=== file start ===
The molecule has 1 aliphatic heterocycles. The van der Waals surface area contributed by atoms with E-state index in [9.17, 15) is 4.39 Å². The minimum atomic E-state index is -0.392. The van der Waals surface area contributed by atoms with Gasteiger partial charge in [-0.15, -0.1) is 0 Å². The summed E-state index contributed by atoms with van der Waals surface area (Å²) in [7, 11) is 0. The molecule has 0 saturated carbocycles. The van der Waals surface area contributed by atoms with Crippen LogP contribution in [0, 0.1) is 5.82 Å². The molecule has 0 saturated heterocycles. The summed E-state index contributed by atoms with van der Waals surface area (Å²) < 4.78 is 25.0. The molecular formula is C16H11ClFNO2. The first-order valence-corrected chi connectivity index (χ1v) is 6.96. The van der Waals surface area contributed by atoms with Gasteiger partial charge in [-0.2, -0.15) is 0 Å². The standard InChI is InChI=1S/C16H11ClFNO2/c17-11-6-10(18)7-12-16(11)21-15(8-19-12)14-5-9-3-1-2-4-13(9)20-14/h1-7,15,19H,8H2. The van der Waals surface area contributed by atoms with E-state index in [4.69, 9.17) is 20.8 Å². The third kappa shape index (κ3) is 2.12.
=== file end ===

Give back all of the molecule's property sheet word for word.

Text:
The molecule has 1 aliphatic heterocycles. The van der Waals surface area contributed by atoms with E-state index in [9.17, 15) is 4.39 Å². The minimum atomic E-state index is -0.392. The van der Waals surface area contributed by atoms with Gasteiger partial charge in [-0.15, -0.1) is 0 Å². The summed E-state index contributed by atoms with van der Waals surface area (Å²) in [7, 11) is 0. The molecule has 0 saturated carbocycles. The van der Waals surface area contributed by atoms with Crippen LogP contribution in [0, 0.1) is 5.82 Å². The molecule has 0 saturated heterocycles. The summed E-state index contributed by atoms with van der Waals surface area (Å²) < 4.78 is 25.0. The molecular formula is C16H11ClFNO2. The first-order valence-corrected chi connectivity index (χ1v) is 6.96. The van der Waals surface area contributed by atoms with Gasteiger partial charge in [-0.2, -0.15) is 0 Å². The standard InChI is InChI=1S/C16H11ClFNO2/c17-11-6-10(18)7-12-16(11)21-15(8-19-12)14-5-9-3-1-2-4-13(9)20-14/h1-7,15,19H,8H2. The van der Waals surface area contributed by atoms with E-state index in [4.69, 9.17) is 20.8 Å². The third kappa shape index (κ3) is 2.12.